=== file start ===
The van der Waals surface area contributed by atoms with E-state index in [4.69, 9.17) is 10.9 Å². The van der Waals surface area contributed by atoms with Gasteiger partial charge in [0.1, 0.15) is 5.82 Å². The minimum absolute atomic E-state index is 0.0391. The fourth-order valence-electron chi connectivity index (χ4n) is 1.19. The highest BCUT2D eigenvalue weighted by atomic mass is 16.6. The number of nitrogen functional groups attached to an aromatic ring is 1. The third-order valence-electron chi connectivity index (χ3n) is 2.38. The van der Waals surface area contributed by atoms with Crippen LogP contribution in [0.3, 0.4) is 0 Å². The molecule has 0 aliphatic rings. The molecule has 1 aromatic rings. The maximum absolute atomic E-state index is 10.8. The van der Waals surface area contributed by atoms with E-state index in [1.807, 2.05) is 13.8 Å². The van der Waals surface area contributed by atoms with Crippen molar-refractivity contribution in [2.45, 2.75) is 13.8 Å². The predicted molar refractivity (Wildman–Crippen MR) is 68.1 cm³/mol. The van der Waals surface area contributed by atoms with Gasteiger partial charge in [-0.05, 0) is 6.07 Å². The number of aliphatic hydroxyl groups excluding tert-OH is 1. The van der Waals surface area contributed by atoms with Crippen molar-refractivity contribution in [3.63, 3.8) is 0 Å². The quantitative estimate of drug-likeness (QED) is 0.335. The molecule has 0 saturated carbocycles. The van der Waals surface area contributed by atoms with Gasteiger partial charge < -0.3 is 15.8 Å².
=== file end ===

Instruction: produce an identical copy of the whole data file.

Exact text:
The van der Waals surface area contributed by atoms with E-state index in [4.69, 9.17) is 10.9 Å². The van der Waals surface area contributed by atoms with Gasteiger partial charge in [0.1, 0.15) is 5.82 Å². The minimum absolute atomic E-state index is 0.0391. The fourth-order valence-electron chi connectivity index (χ4n) is 1.19. The highest BCUT2D eigenvalue weighted by atomic mass is 16.6. The number of nitrogen functional groups attached to an aromatic ring is 1. The third-order valence-electron chi connectivity index (χ3n) is 2.38. The van der Waals surface area contributed by atoms with Crippen LogP contribution in [0.3, 0.4) is 0 Å². The molecule has 0 aliphatic rings. The molecule has 1 aromatic rings. The maximum absolute atomic E-state index is 10.8. The van der Waals surface area contributed by atoms with E-state index in [1.807, 2.05) is 13.8 Å². The van der Waals surface area contributed by atoms with Crippen molar-refractivity contribution in [2.45, 2.75) is 13.8 Å². The predicted molar refractivity (Wildman–Crippen MR) is 68.1 cm³/mol. The van der Waals surface area contributed by atoms with Gasteiger partial charge in [-0.05, 0) is 6.07 Å². The number of aliphatic hydroxyl groups excluding tert-OH is 1. The van der Waals surface area contributed by atoms with Crippen molar-refractivity contribution in [3.63, 3.8) is 0 Å². The quantitative estimate of drug-likeness (QED) is 0.335. The molecule has 0 saturated carbocycles. The van der Waals surface area contributed by atoms with Gasteiger partial charge < -0.3 is 15.8 Å².